Normal brain function requires an orderly, organized, coordinated discharge of electrical impulses.
Electrical impulses enable the brain to communicate with the spinal cord, nerves, and muscles as well as within itself. Seizures may result when the brain’s electrical activity is disrupted.
Seizure disorders commonly begin in early childhood or in late adulthood. About 2% of adults have a seizure at some time during their life while two thirds of these people never have another one.
There are two types of seizures:
- Nonepileptic seizures are triggered (provoked) by a reversible disorder or a temporary condition that irritates the brain, such as an infection, a head injury, or a reaction to a drug. In children, a fever can trigger a nonepileptic seizure (called a febrile seizure). Epileptic seizures, conversely, have no apparent trigger and are unprovoked.
- Epileptic seizures conversely, have no apparent trigger and are unprovoked. Epileptic seizures are referred to as seizure disorders or epilepsy.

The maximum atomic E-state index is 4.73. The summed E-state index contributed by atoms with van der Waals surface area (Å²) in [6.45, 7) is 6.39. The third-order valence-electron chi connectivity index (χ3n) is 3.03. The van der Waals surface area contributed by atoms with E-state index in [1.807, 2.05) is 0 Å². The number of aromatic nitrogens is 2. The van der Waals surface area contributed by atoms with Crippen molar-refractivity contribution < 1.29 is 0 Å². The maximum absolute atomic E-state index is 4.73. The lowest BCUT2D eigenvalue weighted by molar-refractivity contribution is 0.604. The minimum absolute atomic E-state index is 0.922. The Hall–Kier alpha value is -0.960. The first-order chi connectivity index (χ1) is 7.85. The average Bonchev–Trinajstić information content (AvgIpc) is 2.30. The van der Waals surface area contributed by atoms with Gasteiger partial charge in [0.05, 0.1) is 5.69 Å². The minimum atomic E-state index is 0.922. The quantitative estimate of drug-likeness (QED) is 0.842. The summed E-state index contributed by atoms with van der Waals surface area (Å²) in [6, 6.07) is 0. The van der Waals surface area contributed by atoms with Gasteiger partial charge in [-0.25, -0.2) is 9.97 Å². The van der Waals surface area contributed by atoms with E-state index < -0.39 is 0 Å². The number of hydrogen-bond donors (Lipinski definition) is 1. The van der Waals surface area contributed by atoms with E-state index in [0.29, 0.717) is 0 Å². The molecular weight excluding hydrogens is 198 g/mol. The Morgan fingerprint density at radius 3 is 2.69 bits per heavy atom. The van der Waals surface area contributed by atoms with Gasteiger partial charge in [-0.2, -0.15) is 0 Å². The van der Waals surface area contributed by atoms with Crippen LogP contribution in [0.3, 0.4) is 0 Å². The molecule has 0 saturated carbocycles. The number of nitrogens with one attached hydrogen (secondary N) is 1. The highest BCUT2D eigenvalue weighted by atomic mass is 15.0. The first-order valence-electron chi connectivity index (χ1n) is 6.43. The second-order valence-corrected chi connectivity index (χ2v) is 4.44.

Epilepsy is the most common chronic brain disease and affects people of all ages.
More than 50 million people worldwide have epilepsy. In 2015, 1.2% of the US population or about 3.4 million people―3 million adults and 470,000 children―had active epilepsy.
Epilepsy is characterized by recurrent seizures that are brief episodes of involuntary movement.
These seizures are a result of excessive electrical discharges in a group of brain cells, and different parts of the brain can be the site of the discharges. Seizures vary in both severity and in frequency.
One of our research areas is on multiple neuronal dampening mechanisms. More specifically, we are looking at the activation of cys-loop receptors, including GABBA receptors and glycine receptors (allosterically and directly), and the activation of GIRK 1, P2X4, 2 channels and others. Each of these pathways provide inhibitory neurotransmission, which we are exploring to research a multi-mechanism approach in one therapeutic.